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The parallels between Vonnegut's science fiction and our modern-day world

MARY LOUISE KELLY, HOST:

Seventy-one years ago, Kurt Vonnegut published his first novel. It was titled "Player Piano." The book was based, in part, on Vonnegut's time working at General Electric, and it tells a dystopian tale of a society whose workers have been completely replaced by machines. Well, as the workers' discontent grows, they revolt. They destroy the machines, only to rebuild them because the workers miss them, the convenience, the quality of life they provide.

Well, if this plot summary has got you thinking about any parallels between Vonnegut's fiction and our modern-day world, Robin Murphy is one step ahead of you. Murphy is a roboticist who writes in a piece out this week in the journal Science Robotics, quote, "the overarching theme in "Player Piano" is that individual intelligence and creativity is a comforting lie that we tell ourselves about why we are irreplaceable by machines." Robin Murphy, welcome to ALL THINGS CONSIDERED.

ROBIN MURPHY: Well, thank you.

KELLY: I want to ask how you stumbled upon this book. And what about it got you thinking?

MURPHY: Well, a few years ago, I had - of course, I had read "Slaughterhouse-Five," but somebody had said something - oh, Vonnegut, yeah, his first book, "Player Piano," has automation robots. And I was like, what? And so I went back and reread it and said, holy cow. He saw a lot of things coming.

KELLY: Like what? And start maybe with the character named Rudy. Just describe briefly what happens to him and how that may have - we may be seeing some of that play out today.

MURPHY: Well, Rudy is an interesting character. He's a minor character, but he shows up at key moments. And he used to be, or still is, the best machinist there in Ilium, N.Y. But he lost his job, being very proud of how he lost his job because they had a robot learn by demonstration. He showed the robot how he did it. They were able to record his motions, learn from it, and now they didn't need him anymore. So he was very, very proud. But on the other hand, he's very distraught, you know?

KELLY: Superfluous, yeah. He's superfluous now because he's trained the robot to do what he does but even better.

MURPHY: Yeah. And he's got a universal basic income. So Vonnegut had that going through there. And another nice point about - so Rudy is talking to a couple of the engineers who are kind of in this protected class of people, right? You know, you're only replacing the skilled workers. But toward the middle of the book, Paul, the lead engineer, begins to realize that the engineers are getting replaced by automation as well, that nobody is really that irreplaceable.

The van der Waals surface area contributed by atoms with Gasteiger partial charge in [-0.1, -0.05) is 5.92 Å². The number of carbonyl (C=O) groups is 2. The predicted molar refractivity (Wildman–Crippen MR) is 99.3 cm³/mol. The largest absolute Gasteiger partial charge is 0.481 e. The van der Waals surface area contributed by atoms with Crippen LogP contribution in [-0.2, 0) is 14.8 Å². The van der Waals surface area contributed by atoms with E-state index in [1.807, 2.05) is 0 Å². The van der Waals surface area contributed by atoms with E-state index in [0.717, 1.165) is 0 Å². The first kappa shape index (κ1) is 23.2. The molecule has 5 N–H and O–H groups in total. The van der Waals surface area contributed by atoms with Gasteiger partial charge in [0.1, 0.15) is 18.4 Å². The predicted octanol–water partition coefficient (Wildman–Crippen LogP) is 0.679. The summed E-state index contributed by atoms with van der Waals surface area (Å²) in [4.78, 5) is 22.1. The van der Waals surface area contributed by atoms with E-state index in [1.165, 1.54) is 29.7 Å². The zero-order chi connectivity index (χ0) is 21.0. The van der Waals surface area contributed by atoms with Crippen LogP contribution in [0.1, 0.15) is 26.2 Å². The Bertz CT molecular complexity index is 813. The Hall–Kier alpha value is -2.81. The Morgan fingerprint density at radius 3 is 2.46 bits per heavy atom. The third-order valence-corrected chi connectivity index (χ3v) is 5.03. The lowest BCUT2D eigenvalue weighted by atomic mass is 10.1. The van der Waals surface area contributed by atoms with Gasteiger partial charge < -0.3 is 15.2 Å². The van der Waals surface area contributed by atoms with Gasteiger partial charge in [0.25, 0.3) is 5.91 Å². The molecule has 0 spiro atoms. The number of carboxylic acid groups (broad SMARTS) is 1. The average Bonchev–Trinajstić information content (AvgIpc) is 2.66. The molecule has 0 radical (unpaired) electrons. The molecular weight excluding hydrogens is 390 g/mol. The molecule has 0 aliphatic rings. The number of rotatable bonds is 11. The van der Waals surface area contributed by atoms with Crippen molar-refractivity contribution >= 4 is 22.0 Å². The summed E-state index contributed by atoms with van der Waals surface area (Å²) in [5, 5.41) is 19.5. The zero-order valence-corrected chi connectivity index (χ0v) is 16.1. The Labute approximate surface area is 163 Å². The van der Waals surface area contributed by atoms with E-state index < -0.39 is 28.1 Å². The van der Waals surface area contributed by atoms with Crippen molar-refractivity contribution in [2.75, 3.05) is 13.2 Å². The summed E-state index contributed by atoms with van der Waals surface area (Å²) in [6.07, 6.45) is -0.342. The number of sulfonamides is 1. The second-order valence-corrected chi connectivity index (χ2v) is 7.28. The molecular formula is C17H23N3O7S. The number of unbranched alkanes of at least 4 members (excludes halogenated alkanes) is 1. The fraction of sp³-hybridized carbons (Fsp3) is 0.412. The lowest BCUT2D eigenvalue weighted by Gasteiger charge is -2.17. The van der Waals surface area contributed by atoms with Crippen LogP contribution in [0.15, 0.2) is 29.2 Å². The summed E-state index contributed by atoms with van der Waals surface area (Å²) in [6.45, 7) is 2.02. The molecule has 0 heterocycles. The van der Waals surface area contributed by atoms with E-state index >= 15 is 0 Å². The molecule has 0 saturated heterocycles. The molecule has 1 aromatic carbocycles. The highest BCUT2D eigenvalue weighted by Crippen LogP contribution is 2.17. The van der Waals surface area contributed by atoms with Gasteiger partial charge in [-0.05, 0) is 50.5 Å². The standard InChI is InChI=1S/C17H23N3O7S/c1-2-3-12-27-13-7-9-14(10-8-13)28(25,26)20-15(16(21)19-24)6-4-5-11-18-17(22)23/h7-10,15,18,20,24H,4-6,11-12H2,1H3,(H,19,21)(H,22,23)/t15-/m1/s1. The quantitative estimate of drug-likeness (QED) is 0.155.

KELLY: Go back to the universal basic income point. This is, why would you pay a human to do something if they have rendered themselves superfluous, if you don't need them to do any more of their work because the robot can do it? I mean, that is something we've seen play out. There have been some experiments with universal basic income in various places in the world. Do you see that gaining more traction as robots and AI gain more traction?

MURPHY: Well, it certainly comes up, you know, as an ethical thing about, well, robot displacement versus robot replacement of workers and the impact on society. And wouldn't it be great if everybody had universal basic income? And Vonnegut was definitely not in the category that that was a win-win situation; that work added dignity, added purpose, added a great outlet for creativity. And he somewhat implies that we may - there would be, like, eventually the innovation would tap out. If we kept just replacing people with automation, we wouldn't go to the next step beyond.

KELLY: So in the end, do you think Kurt Vonnegut was unusually prescient, or was the writing always on the wall for some of these things?

MURPHY: I personally think he was remarkably prescient. This was the first time we really saw this level of detail about robots replacing people. And yet in a positive way, it's nobody's doing it to subjugate people or to put them out of work deliberately. They're trying to raise the standard of living. But how trying to make the world a better place, sometimes we can trip over ourselves doing that.

KELLY: Robin Murphy, professor of computer science and engineering at Texas A&M University, thank you.

MURPHY: Thank you for having me. Transcript provided by NPR, Copyright NPR.

Corrected: February 24, 2023 at 11:00 PM CST
A previous version of this story misspelled the name of Mary Louise Kelly.
Alejandra Marquez Janse is a producer for NPR's evening news program All Things Considered. She was part of a team that traveled to Uvalde, Texas, months after the mass shooting at Robb Elementary to cover its impact on the community. She also helped script and produce NPR's first bilingual special coverage of the State of the Union – broadcast in Spanish and English.
Christopher Intagliata is an editor at All Things Considered, where he writes news and edits interviews with politicians, musicians, restaurant owners, scientists and many of the other voices heard on the air.
Mary Louise Kelly is a co-host of All Things Considered, NPR's award-winning afternoon newsmagazine.